From the rough streets of Vancouver's drug districts to the soft lecture hall seats at the University of Toronto, Nanaimo's Jason Devlin is taking an unorthodox path to becoming a doctor.
Today, Devlin is finishing up another summer in the Applied Environmental Research Lab at Malaspina University-College, where he has been working on innovative ways to measure contaminants in water. Six years ago the high school-dropout was living in Vancouver, spending his days with friends, high on heroin, as 'normal' life went on around them.
Devlin has travelled far from that place of his life, and he's not done yet. The recent bachelor of science graduate at Malaspina University-College packed up his desktop computer this week as he prepares for medical school in Ontario.
If there's one thing he learned, though, it's that he didn't get here on his own. Because of the services available for street kids in Vancouver, Devlin, now 23, was able to stay reasonably healthy until he was ready to recover.
He benefitted from the services, but he knows that many of the estimated 150,000 homeless youth across Canada often do not.
"Vancouver is very good to its homeless," he said.
"Without the services everybody would be hooking, robbing and stealing. It's weird because the services made it easier for me to stay in, but they were necessary for me when I wanted out."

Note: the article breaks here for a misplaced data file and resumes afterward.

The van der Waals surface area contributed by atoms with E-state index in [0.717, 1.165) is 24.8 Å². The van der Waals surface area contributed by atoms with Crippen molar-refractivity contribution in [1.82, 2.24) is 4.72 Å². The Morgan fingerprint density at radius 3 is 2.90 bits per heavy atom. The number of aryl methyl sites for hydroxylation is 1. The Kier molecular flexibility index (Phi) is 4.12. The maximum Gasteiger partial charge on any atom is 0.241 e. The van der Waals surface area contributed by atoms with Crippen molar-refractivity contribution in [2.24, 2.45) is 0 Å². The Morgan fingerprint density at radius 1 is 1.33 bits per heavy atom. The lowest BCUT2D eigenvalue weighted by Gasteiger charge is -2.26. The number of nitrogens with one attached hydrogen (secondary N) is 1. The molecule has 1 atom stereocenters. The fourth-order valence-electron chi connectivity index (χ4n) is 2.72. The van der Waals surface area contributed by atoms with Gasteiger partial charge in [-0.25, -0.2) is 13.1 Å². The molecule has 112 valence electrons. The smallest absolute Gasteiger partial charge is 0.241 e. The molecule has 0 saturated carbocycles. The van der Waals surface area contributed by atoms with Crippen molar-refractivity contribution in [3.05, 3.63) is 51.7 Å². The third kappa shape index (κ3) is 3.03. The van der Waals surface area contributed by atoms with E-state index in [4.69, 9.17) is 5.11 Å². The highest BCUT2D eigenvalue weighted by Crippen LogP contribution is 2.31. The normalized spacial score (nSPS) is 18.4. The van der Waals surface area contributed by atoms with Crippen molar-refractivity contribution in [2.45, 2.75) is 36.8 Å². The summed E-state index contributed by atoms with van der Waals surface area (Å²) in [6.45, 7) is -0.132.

With at least four years of medical school ahead of him, Devlin has yet to decide on a specialty, but he will likely return to the streets where he can battle the HIV/AIDS epidemic, or other communicable diseases that plague the country's poorest people.
Few doctors will have a story like Devlin's. His high school in Powell River expelled him at 14 because of his wild and elaborate clothing choice
Bored in his small town, he and friends would take Ritalin or whatever else they could find to get high.
He later became hooked on cocaine and crystal methamphetamine.
After two years of sleeping on the street, Devlin moved into an apartment, where he said things only got worse. He and his friends would pump heroin into themsleves and then simply lie around in their own filth, until it was time to get more. This pattern continued until the junkies set a date to kick their habits for good. When January 2002 came, only Devlin had actually reduced his drug use to the point where he could quit. Leaving his friends behind, he packed up and returned to his parent's home in Powell River.
When he finished the last of his small stash of heroin, Devlin said the pain was nearly unbearable.
To keep his mind off the long-term withdrawal symptoms, he enrolled in adult basic education programs at the Malaspina campus in Powell River. A year later he graduated high school and enrolled in a four-year degree program in Nanaimo. During his four years he won the Undergraduate Summer Research Award from the Natural Sciences and Engineering Research Council three times. He also received the Governor General's Academic Silver Medal for outstanding achievement in a four-year degree program.
Devlin hopes those achievements, combined with his academic knowledge and unique personal experiences, will give him the skills he needs to bring his life full circle: Back to the streets of Vancouver, to help those who need it most.
author: Derek Spalding